IRS looks to interagency threat sharing ahead of tax season

As the IRS enters another tax filing season with the prospect of further budget and workforce shortfalls, the agency is looking toward interagency threat sharing solutions to reduce the government’s payout of tax returns to fraudsters.

By sharing fraud prevention best practices, federal agencies can stay one step ahead of cybercriminals who continue to find new ways to use illegally obtained data to file fraudulent tax returns with the IRS.

Doing more with less is also important due to incremental decreases in the IRS’ budget and workforce. Meanwhile, Tom Brandt, the IRS’ chief risk officer, said the agency receives more than a million “pings” each day that warn of attempted cyber intrusions.

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“When we’re dealing with reduced resources at the IRS, we’ve had to do a lot in terms of looking at where are there other stakeholders who we can partner with, who we can help leverage the resources and, I think, the information that they have,” Brandt told Federal News Radio Wednesday at the Association of Government Accountants’ annual financial systems summit.

In partnering with state tax authorities, financial institutions and tax preparers, Brandt said the IRS has been able to take that threat sharing information and use it to update filters, some other methods of detecting and preventing fraud activity.

But staying one step ahead of cybercriminals can be challenging, especially when they leverage personal information from other agencies to file fraudulent tax returns. Last March, the Education Department shut down its data retrieval tool on FAFSA.gov after hackers used it to obtain sensitive financial information on as many as 100,000 people who applied for student loans, then used that data to file tax returns.

Since that time, Brandt said the IRS has worked with the Education Department to shore up its cyber defenses.

“We worked very closely with them to shut that down, and to fix the problem, and then to bring that up in a much more secure way,” he said. “But I think it just then adds to us continuing to look at where is tax information shared and used across the full landscape, and then how do we ensure that it’s not being misused by criminals.”

Through its partnerships with federal agencies, the IRS has used data from the Federal Bureau of Prisons to prevent fraudsters from filing tax returns using inmates’ names and financial information.

As the IRS ramps up for the start of the 2018 tax season on Jan. 29, Brandt said the agency will soon hold an internal risk roundtable to discuss new trends in fraud cases.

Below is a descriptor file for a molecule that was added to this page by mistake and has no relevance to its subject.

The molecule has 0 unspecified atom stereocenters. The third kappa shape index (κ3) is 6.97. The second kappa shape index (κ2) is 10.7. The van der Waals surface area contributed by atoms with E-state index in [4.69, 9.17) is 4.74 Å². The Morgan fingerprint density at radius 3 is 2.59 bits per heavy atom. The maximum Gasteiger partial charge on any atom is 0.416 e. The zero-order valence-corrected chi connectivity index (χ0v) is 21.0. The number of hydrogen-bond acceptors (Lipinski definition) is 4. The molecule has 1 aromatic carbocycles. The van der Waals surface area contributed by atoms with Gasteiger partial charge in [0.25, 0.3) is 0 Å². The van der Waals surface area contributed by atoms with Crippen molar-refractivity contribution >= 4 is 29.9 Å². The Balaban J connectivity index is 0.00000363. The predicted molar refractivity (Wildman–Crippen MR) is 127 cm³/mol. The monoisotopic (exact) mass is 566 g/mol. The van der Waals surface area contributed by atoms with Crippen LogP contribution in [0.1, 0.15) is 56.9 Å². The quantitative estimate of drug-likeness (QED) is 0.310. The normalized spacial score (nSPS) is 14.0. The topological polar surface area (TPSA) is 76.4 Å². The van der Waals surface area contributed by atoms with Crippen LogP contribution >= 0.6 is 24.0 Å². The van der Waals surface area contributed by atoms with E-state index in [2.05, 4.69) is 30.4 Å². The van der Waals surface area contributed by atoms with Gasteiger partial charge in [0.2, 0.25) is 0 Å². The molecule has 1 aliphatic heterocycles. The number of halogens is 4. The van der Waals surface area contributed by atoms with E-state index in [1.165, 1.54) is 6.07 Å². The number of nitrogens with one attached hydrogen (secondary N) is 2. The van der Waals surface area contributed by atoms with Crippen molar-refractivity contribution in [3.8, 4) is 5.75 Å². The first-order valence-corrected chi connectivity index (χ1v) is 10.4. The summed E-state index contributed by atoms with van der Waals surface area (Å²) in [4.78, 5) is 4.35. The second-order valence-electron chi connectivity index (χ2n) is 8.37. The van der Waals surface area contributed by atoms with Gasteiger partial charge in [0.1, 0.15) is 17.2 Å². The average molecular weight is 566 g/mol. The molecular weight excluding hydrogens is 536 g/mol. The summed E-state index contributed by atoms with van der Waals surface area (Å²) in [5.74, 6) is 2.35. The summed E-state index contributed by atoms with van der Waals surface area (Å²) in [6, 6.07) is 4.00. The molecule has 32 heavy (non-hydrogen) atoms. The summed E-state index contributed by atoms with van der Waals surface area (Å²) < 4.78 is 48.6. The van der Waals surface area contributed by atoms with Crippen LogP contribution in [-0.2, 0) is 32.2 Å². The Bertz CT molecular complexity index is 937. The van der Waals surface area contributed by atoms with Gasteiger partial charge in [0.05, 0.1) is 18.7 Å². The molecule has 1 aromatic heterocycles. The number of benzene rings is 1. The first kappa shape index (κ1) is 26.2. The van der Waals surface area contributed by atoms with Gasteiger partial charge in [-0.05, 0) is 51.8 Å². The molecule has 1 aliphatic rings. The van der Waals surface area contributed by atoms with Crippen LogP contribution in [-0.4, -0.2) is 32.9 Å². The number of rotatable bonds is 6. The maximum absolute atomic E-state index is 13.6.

“Doing something like that is an opportunity to bring together all of those elements within your organization that are actually working to address fraud, and look at where there are some lessons-learned shared opportunities,” Brandt said. “The benefit that we get from the roundtable is we’re able to do some case studies and look at events that either happened at IRS, happened in other agencies, or in some cases, happened in other tax administrations. And then sort of unwind that and figure out, well how did that happen? Does that point to vulnerabilities that could be occurring somewhere else? Or how can we learn from that, and what do we need to change to prevent that from being able to happen at the IRS?”

While the Treasury Department has long played a role in preventing improper payments with its Do Not Pay List, it’s also flexing its data analytics resources to help other agencies detect and prevent fraud.

“Our analytics service is really about trying to develop program-specific solutions for an improper payment challenge that has been a little bit vexing, or maybe an agency has been struggling to figure out, ‘What is that data-centric internal control that I could build into my existing technology infrastructure that would help me to detect a high-risk payment before I detect it,'” Joan Iannotta, the department’s senior adviser for data analytics, said at an AGA panel Wednesday.

While some federal employees have viewed automation as a potential threat to their jobs, Brandt said automation technology can free up IRS workers to fulfill mission-critical work.

“I don’t know that it’s so much a concern about replacing employees with technology, but we’re losing so many employees and don’t have the ability to rehire that the technology can actually give us the ability to do work that otherwise we would, I think, be challenged to complete,” he said. “I think that’s a challenge that we’re clearly faced with at the IRS — the loss of so many employees. And when a system is replaced, we’ve got fewer people, fewer programmers to actually help us put in place those additional checks and controls.”